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Crop relatives culture

The mission and activities of the Israel Gene Bank are to provide humanity with the tools it needs to deal with future crises in the global food supply.

Human activities and natural processes are causing enormous environmental changes. Population growth, accelerated urbanization, massive construction, and changes in land use (for construction or agriculture) are the major factors driving these changes and are causing in a decline in biological diversity and even the extinction of species.

The planet is experiencing radical changes in environmental conditions, such as global warming, changes in the frequency and dispersion of precipitation, and extreme weather events. Increased population density and growth undermine global ecosystems and harms the global food supply.

Droughts have come more frequent in recent years and are contributing to desertification and water shortages, which are harming our ability to guarantee the amount food that will be required in the future and its quality. Expected temperature increases may exacerbate plant pathogens and lead to disease that will seriously harm the global food supply. Food quality will likely be affected; to improve food quality we must increase the diversity within each species.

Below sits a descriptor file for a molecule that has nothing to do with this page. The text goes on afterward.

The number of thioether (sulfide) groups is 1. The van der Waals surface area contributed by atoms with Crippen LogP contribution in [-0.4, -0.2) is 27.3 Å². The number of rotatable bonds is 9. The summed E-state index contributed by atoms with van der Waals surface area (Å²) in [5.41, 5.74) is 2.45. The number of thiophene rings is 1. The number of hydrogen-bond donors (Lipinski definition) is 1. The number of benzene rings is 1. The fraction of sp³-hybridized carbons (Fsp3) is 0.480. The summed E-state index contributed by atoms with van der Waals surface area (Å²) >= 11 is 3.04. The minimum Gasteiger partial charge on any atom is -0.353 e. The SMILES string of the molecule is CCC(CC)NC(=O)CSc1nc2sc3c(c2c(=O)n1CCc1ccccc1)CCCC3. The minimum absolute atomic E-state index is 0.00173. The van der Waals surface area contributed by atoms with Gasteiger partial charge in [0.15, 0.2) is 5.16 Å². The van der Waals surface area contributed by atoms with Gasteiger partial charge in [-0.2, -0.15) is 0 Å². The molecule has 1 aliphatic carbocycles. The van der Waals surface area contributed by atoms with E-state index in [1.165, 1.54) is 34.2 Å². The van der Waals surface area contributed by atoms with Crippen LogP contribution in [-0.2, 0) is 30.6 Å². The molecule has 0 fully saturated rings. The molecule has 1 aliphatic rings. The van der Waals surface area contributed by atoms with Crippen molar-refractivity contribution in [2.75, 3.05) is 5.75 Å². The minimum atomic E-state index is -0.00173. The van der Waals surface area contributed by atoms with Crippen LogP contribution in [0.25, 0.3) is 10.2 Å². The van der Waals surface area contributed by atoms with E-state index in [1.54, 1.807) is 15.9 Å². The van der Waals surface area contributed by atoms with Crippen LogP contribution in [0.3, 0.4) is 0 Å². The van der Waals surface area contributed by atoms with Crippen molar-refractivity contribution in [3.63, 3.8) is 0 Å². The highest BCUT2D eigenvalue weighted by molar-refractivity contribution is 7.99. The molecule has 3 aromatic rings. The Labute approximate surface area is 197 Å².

The challenges faced by the planet are so complex that not all changes can be predicted. We must therefore conserve all the genetic potential available to us from plant sources.

Wild plants are an important source of genetic material to improve cultivars and may be able to provide crops with resistance to diseases and other environmental stress conditions.

Changes in environmental conditions may cause specific characteristics to dissipate or for an entire species to disappear. Without the conservation of these genetic resources, we will not be able to reintroduce useful characteristics in the future when they are needed.

Due to its location in the Old World where many types of crops were first cultivated, Israel plays an important role in the preservation of species. Many of the food crops that are the foundation of human nutrition in the Western world are found in Israel. Israeli flora include important wild crop relatives, such as cereals, pulses, animal fodder, medicinal plants and herbs, fruit trees, etc. Around 10% of wild plants in Israel hold economic potential. These genetic plant resources have the potential to improve future cultivars with important agricultural characteristics, such as increased crop yields, resistance to biotic and abiotic stresses, increased content of important nutrients, etc. They will also play a role in long-term environmental research.

Researchers already use wild plants in Israel to improve cultivars, a process that will only intensify as environmental changes increase and there is a greater need to expand the food supply. Without preserving the aforementioned plant genetic resources, we will lose the ability to improve the most important food crops such as wheat, barley or animal feed (oats, chickpea, alfalfa, clover). These genetic resources will help us address the food crisis that humanity is facing.


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